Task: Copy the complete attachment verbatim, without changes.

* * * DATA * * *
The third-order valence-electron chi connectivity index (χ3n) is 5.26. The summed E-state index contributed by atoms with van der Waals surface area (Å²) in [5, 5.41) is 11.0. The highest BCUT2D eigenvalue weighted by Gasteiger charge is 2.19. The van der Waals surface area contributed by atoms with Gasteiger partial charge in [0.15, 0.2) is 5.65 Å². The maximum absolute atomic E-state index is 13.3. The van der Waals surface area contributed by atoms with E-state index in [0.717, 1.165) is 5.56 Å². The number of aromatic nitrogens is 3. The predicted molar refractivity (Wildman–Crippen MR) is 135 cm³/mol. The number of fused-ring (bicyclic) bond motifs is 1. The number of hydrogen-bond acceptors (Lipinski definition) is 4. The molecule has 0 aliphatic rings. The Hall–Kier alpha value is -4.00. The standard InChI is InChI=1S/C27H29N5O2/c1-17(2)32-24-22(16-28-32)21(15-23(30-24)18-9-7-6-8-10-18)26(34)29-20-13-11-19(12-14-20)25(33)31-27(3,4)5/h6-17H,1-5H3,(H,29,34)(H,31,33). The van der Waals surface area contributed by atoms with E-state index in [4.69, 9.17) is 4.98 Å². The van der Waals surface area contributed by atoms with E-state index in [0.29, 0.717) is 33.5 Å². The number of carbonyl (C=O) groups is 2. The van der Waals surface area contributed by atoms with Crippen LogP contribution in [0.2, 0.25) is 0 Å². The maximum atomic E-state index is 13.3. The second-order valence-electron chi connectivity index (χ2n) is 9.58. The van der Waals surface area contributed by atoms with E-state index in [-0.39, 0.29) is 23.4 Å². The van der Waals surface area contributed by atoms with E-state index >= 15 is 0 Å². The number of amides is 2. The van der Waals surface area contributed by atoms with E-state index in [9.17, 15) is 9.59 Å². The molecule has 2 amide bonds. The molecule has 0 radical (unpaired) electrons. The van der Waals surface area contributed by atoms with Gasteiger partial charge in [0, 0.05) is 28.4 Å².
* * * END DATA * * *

The third-order valence-electron chi connectivity index (χ3n) is 5.26. The summed E-state index contributed by atoms with van der Waals surface area (Å²) in [5, 5.41) is 11.0. The highest BCUT2D eigenvalue weighted by Gasteiger charge is 2.19. The van der Waals surface area contributed by atoms with Gasteiger partial charge in [0.15, 0.2) is 5.65 Å². The maximum absolute atomic E-state index is 13.3. The van der Waals surface area contributed by atoms with E-state index in [0.717, 1.165) is 5.56 Å². The number of aromatic nitrogens is 3. The predicted molar refractivity (Wildman–Crippen MR) is 135 cm³/mol. The number of fused-ring (bicyclic) bond motifs is 1. The number of hydrogen-bond acceptors (Lipinski definition) is 4. The molecule has 0 aliphatic rings. The Hall–Kier alpha value is -4.00. The standard InChI is InChI=1S/C27H29N5O2/c1-17(2)32-24-22(16-28-32)21(15-23(30-24)18-9-7-6-8-10-18)26(34)29-20-13-11-19(12-14-20)25(33)31-27(3,4)5/h6-17H,1-5H3,(H,29,34)(H,31,33). The van der Waals surface area contributed by atoms with E-state index in [4.69, 9.17) is 4.98 Å². The van der Waals surface area contributed by atoms with E-state index in [0.29, 0.717) is 33.5 Å². The number of carbonyl (C=O) groups is 2. The van der Waals surface area contributed by atoms with Crippen LogP contribution in [0.2, 0.25) is 0 Å². The maximum atomic E-state index is 13.3. The second-order valence-electron chi connectivity index (χ2n) is 9.58. The van der Waals surface area contributed by atoms with E-state index in [-0.39, 0.29) is 23.4 Å². The van der Waals surface area contributed by atoms with E-state index >= 15 is 0 Å². The number of amides is 2. The van der Waals surface area contributed by atoms with E-state index in [9.17, 15) is 9.59 Å². The molecule has 2 amide bonds. The molecule has 0 radical (unpaired) electrons. The van der Waals surface area contributed by atoms with Gasteiger partial charge in [0, 0.05) is 28.4 Å².